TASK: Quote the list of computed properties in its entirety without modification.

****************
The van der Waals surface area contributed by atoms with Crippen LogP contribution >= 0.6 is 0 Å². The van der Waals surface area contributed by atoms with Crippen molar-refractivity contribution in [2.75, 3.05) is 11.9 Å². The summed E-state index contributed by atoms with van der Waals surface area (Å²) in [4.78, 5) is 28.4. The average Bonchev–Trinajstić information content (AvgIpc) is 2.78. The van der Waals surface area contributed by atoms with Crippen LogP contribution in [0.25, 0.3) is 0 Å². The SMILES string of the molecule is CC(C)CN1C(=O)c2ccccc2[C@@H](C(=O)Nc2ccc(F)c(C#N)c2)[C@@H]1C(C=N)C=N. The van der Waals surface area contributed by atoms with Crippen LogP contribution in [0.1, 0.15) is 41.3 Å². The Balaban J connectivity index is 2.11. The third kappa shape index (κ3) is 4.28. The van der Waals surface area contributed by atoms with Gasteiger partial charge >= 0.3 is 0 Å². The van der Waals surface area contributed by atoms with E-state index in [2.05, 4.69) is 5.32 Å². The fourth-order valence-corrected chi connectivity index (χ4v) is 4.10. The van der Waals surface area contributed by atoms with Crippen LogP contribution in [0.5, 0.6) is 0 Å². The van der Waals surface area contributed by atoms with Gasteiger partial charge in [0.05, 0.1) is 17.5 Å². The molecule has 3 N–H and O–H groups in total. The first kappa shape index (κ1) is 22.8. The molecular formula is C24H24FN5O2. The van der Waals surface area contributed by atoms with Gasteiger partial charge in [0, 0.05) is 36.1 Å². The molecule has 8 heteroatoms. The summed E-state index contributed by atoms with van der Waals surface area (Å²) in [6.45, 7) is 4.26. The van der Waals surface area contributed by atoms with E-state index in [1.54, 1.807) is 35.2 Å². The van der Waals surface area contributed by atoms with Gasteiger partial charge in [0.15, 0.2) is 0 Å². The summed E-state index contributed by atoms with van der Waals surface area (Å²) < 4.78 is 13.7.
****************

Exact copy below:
The van der Waals surface area contributed by atoms with Crippen LogP contribution >= 0.6 is 0 Å². The van der Waals surface area contributed by atoms with Crippen molar-refractivity contribution in [2.75, 3.05) is 11.9 Å². The summed E-state index contributed by atoms with van der Waals surface area (Å²) in [4.78, 5) is 28.4. The average Bonchev–Trinajstić information content (AvgIpc) is 2.78. The van der Waals surface area contributed by atoms with Crippen LogP contribution in [0.25, 0.3) is 0 Å². The SMILES string of the molecule is CC(C)CN1C(=O)c2ccccc2[C@@H](C(=O)Nc2ccc(F)c(C#N)c2)[C@@H]1C(C=N)C=N. The van der Waals surface area contributed by atoms with Crippen LogP contribution in [0.1, 0.15) is 41.3 Å². The Balaban J connectivity index is 2.11. The third kappa shape index (κ3) is 4.28. The van der Waals surface area contributed by atoms with Gasteiger partial charge >= 0.3 is 0 Å². The van der Waals surface area contributed by atoms with E-state index in [2.05, 4.69) is 5.32 Å². The fourth-order valence-corrected chi connectivity index (χ4v) is 4.10. The van der Waals surface area contributed by atoms with Crippen LogP contribution in [0.5, 0.6) is 0 Å². The van der Waals surface area contributed by atoms with Gasteiger partial charge in [0.05, 0.1) is 17.5 Å². The molecule has 3 N–H and O–H groups in total. The first kappa shape index (κ1) is 22.8. The molecular formula is C24H24FN5O2. The van der Waals surface area contributed by atoms with Gasteiger partial charge in [0, 0.05) is 36.1 Å². The molecule has 8 heteroatoms. The summed E-state index contributed by atoms with van der Waals surface area (Å²) in [6.45, 7) is 4.26. The van der Waals surface area contributed by atoms with E-state index in [1.54, 1.807) is 35.2 Å². The van der Waals surface area contributed by atoms with Gasteiger partial charge in [0.15, 0.2) is 0 Å². The summed E-state index contributed by atoms with van der Waals surface area (Å²) < 4.78 is 13.7.